Whether or not you think a high-priced everyday carry gun should dine exclusively on high-powered, high-priced hollow points, your ballistic life saver shouldn’t go click instead of bang. Ever. In the above video, Christian from the American Firearms School was firing 147-grain American Eagle FMJ. Occasionally. This contravenes part of the company’s warning that the “Solo is designed to function optimally using premium hollow-point self-defense factory ammunition with bullet weights of 124 or 147 grains.” Yes, well, we’d already tried shooting [manufacturer recommended] Federal Hydra-Shok JHP and Bill Wilson Signature Match 125-grain hollow-point ammo with even less success. About that. Turns out the SOLO did not like Wilson hollow-points at all . . .
The Kimber has a funny sort of reset; between shots, you have to let the trigger return to its full, upright and locked position. (Note: the Wilson ammo didn’t fire from the git-go.) A 147-grain nine-millimeter cartridge has plenty of oomph for a small gun; limp wristers need not apply.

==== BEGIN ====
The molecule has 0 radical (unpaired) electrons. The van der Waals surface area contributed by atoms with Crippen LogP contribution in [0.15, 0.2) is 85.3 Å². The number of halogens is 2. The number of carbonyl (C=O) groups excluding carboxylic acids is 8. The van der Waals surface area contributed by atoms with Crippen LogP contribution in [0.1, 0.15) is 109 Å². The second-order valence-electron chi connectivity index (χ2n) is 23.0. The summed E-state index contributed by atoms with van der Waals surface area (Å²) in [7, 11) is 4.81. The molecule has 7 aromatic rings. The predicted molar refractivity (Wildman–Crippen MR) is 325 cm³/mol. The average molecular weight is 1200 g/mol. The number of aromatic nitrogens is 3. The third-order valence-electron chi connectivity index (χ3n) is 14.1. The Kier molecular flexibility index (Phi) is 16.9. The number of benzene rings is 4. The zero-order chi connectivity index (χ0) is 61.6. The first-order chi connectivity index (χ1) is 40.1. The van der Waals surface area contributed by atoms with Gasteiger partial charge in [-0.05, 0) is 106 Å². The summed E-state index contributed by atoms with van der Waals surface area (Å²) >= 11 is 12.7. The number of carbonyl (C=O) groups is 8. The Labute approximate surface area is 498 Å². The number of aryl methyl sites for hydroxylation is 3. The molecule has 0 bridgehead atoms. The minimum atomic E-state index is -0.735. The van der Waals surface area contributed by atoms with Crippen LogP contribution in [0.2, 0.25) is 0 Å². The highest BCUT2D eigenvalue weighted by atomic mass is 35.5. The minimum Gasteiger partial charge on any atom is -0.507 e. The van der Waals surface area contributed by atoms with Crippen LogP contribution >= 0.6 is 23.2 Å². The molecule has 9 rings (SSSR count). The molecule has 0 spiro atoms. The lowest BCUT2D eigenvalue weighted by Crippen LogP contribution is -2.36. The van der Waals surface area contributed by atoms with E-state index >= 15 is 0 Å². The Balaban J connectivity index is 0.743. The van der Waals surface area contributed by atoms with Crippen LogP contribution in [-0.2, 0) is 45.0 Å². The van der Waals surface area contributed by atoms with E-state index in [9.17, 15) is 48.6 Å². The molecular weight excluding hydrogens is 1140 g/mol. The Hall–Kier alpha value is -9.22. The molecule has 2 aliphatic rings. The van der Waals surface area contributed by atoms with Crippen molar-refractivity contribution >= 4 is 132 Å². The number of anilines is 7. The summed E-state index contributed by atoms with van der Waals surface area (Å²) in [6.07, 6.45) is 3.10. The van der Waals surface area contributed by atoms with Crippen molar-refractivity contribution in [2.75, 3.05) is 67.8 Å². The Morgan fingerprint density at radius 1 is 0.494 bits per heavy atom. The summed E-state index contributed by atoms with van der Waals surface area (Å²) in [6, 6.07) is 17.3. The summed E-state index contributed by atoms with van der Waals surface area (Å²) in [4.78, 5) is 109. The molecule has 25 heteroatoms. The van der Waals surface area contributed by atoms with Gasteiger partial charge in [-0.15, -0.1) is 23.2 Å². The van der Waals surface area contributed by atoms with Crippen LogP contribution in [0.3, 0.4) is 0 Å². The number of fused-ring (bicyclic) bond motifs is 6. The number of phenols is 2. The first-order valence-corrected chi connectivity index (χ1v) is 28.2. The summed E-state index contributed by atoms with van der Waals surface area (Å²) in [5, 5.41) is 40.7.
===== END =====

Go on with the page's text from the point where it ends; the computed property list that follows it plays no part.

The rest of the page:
All that said, a variety of veteran shooters mucked-about with the SOLO without any better result than Christian’s three-out-of-four success rate. Some (i.e. me) with less.
As promised, I brought the Kimber SOLO to my gunsmith for expert analysis. He used pointy-tipped Blazer aluminum 147-grain cartridges to confirm the obvious (the gun she no fire) and agreed with my equally obvious diagnosis: light primer strikes. Which kinda makes the choice of ammo a moot point, really.
So the ergonomically excellent Kimber goes back to the gun dealer and, presumably, back to the factory from whence it came. For fans of the brand, it’s a crying shame.
[NB: As with all anecdotal evidence of a failed firearm, YMMV (Your Mileage May Vary). Whenever you buy a gun upon which your life depends, make sure you fire it. A lot. What you don’t know can hurt you. Or not hurt someone who needs hurting. Who could end-up hurting you.]